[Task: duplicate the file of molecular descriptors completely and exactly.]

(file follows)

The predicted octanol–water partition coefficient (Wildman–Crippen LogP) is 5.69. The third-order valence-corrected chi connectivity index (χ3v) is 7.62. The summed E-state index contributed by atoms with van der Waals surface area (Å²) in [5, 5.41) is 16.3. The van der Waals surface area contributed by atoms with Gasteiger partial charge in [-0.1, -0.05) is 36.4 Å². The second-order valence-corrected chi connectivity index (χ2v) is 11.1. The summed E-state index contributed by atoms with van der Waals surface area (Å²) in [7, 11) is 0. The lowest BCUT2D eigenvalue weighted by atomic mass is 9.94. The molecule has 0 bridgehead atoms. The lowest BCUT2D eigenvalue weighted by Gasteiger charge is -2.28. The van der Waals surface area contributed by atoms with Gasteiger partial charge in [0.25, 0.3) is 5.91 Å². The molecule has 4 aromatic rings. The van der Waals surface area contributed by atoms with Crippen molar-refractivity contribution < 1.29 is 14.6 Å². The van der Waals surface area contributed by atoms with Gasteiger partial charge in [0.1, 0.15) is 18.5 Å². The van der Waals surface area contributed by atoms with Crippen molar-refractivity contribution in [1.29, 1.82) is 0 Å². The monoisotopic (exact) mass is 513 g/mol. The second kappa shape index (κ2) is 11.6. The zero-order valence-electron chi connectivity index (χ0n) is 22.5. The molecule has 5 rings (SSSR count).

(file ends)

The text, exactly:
The predicted octanol–water partition coefficient (Wildman–Crippen LogP) is 5.69. The third-order valence-corrected chi connectivity index (χ3v) is 7.62. The summed E-state index contributed by atoms with van der Waals surface area (Å²) in [5, 5.41) is 16.3. The van der Waals surface area contributed by atoms with Gasteiger partial charge in [-0.1, -0.05) is 36.4 Å². The second-order valence-corrected chi connectivity index (χ2v) is 11.1. The summed E-state index contributed by atoms with van der Waals surface area (Å²) in [7, 11) is 0. The lowest BCUT2D eigenvalue weighted by atomic mass is 9.94. The molecule has 0 bridgehead atoms. The lowest BCUT2D eigenvalue weighted by Gasteiger charge is -2.28. The van der Waals surface area contributed by atoms with Gasteiger partial charge in [0.25, 0.3) is 5.91 Å². The molecule has 4 aromatic rings. The van der Waals surface area contributed by atoms with Crippen molar-refractivity contribution < 1.29 is 14.6 Å². The van der Waals surface area contributed by atoms with Gasteiger partial charge in [0.1, 0.15) is 18.5 Å². The van der Waals surface area contributed by atoms with Crippen molar-refractivity contribution in [1.29, 1.82) is 0 Å². The monoisotopic (exact) mass is 513 g/mol. The second kappa shape index (κ2) is 11.6. The zero-order valence-electron chi connectivity index (χ0n) is 22.5. The molecule has 5 rings (SSSR count).